Helpful Tips for Parents

Your Child's First Visit

To make their first visit a positive experience, set it for a time when your child will be well rested and relaxed. Treat the appointment as routine and bring along a favourite toy or blanket.

We will examine your child’s teeth and discuss their diet, how to clean their teeth properly and other factors that can affect oral health. While the child may cry, this is only a temporary upset. Fluoride may also be applied to their teeth.

We recommend that your child have dental visits twice a year. This allows the dentist to catch any potential problems early, which, with early intervention, may prevent the problems from getting much worse. Children who are at increased risk of tooth decay, have unusual growth patterns, or who have poor oral hygiene may need more frequent visits.

X-Rays and Your Child

X-rays are generally not taken until your child is old enough to understand how to cooperate for this procedure. X-rays show decay between teeth and also show if adult teeth are coming in properly.

Under some circumstances, like an accident involving the mouth, dental X-rays may be done on children as young as a year old. The x-rays are safe for your child. We are careful to limit the amount of radiation to which children are exposed.

Helpful Tips for Successful Dental Treatment for Your Child

Before the visit, prepare your child by talking to your child about the visit. You can tell them a story; briefly explain what will be happening during their visit. Make the visit sound like it is going to be lots of fun!

Say only positive remarks about the visit, like “the dentist is going to look at your teeth and help fix them.” Do not use any negative words or statements, like “Don’t worry, it won’t hurt!” Children with no dental experience will not have expectations that the visit will be unpleasant unless you give them that idea.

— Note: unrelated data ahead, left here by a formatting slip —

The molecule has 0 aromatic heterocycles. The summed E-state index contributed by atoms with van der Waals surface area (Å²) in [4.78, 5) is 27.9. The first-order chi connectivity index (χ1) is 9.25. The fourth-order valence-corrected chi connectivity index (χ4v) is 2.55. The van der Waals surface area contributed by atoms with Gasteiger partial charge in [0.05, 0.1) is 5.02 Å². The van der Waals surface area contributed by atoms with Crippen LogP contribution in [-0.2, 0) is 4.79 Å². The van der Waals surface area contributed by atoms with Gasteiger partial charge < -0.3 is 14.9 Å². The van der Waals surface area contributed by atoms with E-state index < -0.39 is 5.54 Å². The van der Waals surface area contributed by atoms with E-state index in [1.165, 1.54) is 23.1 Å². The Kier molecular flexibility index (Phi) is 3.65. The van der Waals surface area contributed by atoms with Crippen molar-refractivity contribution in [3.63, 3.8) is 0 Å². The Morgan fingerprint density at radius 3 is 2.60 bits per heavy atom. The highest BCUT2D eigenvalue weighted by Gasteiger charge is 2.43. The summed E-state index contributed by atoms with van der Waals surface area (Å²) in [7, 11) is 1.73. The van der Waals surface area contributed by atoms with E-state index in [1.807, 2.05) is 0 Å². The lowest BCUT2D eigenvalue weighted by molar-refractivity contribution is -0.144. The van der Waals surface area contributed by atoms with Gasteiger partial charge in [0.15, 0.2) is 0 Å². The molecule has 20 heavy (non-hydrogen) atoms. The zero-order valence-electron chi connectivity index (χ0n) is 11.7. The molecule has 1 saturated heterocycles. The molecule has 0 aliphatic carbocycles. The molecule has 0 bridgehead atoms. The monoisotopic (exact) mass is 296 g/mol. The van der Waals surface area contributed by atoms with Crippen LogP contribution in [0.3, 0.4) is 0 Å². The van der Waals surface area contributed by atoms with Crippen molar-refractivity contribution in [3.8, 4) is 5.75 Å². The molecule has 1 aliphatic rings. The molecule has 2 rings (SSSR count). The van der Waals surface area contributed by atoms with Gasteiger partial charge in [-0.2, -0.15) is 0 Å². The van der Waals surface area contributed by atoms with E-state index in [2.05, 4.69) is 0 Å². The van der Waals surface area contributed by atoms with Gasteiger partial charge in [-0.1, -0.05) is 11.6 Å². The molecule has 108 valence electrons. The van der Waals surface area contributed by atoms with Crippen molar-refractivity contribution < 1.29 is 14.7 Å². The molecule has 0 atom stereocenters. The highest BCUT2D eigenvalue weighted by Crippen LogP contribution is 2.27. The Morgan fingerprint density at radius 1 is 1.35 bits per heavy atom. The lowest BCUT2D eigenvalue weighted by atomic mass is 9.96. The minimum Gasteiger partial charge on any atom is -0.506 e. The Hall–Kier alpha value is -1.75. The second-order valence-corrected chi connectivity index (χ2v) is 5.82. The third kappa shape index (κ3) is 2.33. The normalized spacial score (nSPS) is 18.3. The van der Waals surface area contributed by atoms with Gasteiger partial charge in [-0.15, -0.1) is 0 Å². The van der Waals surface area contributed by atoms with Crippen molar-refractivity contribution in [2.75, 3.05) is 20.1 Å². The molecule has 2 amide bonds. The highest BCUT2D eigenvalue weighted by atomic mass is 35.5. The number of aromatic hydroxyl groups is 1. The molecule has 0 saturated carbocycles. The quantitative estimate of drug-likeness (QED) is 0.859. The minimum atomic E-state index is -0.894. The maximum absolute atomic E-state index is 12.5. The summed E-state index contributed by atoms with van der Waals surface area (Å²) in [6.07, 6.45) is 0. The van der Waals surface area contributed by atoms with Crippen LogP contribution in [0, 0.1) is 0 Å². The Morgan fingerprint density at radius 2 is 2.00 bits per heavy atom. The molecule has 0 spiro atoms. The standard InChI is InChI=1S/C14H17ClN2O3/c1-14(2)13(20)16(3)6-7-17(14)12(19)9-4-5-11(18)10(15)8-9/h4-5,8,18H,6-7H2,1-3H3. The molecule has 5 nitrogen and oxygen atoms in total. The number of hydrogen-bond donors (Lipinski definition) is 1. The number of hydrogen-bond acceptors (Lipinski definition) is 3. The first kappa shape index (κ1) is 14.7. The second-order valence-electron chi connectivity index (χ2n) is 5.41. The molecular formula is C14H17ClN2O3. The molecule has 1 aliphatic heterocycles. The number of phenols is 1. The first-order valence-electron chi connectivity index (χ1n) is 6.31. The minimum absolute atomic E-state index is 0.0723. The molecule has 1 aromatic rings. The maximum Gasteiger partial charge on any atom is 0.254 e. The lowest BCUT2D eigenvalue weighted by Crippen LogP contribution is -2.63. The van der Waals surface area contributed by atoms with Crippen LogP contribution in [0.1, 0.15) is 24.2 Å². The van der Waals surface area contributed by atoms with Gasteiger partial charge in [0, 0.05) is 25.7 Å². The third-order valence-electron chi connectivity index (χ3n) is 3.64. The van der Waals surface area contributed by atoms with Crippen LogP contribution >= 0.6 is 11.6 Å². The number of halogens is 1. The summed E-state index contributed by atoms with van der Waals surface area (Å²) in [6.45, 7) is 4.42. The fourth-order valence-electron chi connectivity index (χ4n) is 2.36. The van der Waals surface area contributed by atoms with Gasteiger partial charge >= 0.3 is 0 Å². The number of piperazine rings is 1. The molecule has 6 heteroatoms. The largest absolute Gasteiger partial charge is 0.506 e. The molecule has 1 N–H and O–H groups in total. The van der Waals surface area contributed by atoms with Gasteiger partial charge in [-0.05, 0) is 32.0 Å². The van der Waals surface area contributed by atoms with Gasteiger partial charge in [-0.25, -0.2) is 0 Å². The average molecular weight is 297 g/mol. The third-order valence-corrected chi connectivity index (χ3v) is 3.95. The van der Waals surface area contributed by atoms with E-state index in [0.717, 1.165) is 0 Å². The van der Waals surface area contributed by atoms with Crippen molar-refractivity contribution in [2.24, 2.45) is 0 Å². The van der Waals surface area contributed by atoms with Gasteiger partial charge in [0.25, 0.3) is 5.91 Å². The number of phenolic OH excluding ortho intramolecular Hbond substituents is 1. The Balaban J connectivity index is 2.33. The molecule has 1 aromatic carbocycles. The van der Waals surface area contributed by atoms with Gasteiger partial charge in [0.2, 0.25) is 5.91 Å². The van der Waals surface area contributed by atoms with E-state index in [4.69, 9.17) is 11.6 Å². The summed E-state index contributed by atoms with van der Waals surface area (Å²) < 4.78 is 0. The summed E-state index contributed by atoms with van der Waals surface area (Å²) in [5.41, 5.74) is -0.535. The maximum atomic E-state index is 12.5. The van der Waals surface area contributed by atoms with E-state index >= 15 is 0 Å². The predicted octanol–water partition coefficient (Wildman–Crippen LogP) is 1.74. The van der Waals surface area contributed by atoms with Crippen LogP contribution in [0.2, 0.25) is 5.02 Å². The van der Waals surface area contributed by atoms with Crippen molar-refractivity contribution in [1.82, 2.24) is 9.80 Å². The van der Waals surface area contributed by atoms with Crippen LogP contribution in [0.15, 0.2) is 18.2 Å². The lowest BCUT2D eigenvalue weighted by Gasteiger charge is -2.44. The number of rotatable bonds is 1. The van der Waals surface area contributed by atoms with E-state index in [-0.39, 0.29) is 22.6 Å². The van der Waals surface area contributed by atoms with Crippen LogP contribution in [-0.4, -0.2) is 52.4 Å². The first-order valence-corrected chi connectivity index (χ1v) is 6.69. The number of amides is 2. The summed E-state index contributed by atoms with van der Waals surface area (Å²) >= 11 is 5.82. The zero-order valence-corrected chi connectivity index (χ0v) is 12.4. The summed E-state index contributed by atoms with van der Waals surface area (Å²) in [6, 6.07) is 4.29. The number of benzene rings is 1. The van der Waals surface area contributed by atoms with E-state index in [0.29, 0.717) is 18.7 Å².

You may choose to come into the treatment room with your child. However, some children behave better when parents are not present. If asked to leave, please be ready to immediately walk away.

Please be a SILENT observer. Do not ask your child “Does it hurt? or “Is it painful?”

You may support your child by holding their hand or stroking their arms and legs.

We have put together a document which outlines some Parent Guidelines to help ensure a successful, positive visit for you and your child.

Fluoride Varnish Parent Information

The fluoride varnish applied to your child’s teeth is to help strengthen them.

It is a dark-yellow gel that dries to a yellow-white colour. The varnish will be visible on your child’s teeth for a few hours, which is a good thing. To preserve the varnish as long as possible, do not brush your child’s teeth until the next day.

It is okay for your child to eat and drink normally. It is also okay if the varnish falls off and is accidentally swallowed.

Fluoride Toothpastes and Mouth Rinses

The Canadian Dental Association recognizes and supports the use of fluoridated toothpastes and mouth rinses in the prevention of dental caries.

Fluoridated toothpaste should be used twice per day with a minimum amount of water used to rinse the mouth after brushing.

It is recommended that children less than 3 years of age have their teeth brushed by an adult using a minimal amount or “smear” of fluoridated toothpaste (see figure 1), as excessive swallowing of toothpaste by young children may result in dental fluorosis.

Children 3-6 years of age should be assisted during brushing and only use a small amount (e.g. pea-sized portion – see figure 1) of fluoridated toothpaste.

All children should be supervised or assisted until they develop appropriate manual dexterity.

Fluoride mouth rinses are an effective preventive measure for at risk individuals and should be used according to the specific needs of the individual.

Fluoride mouth rinsing is not recommended for children under 6 years of age.

Your child just fell and bumped their teeth. What should you do?

Download the informative PDF here.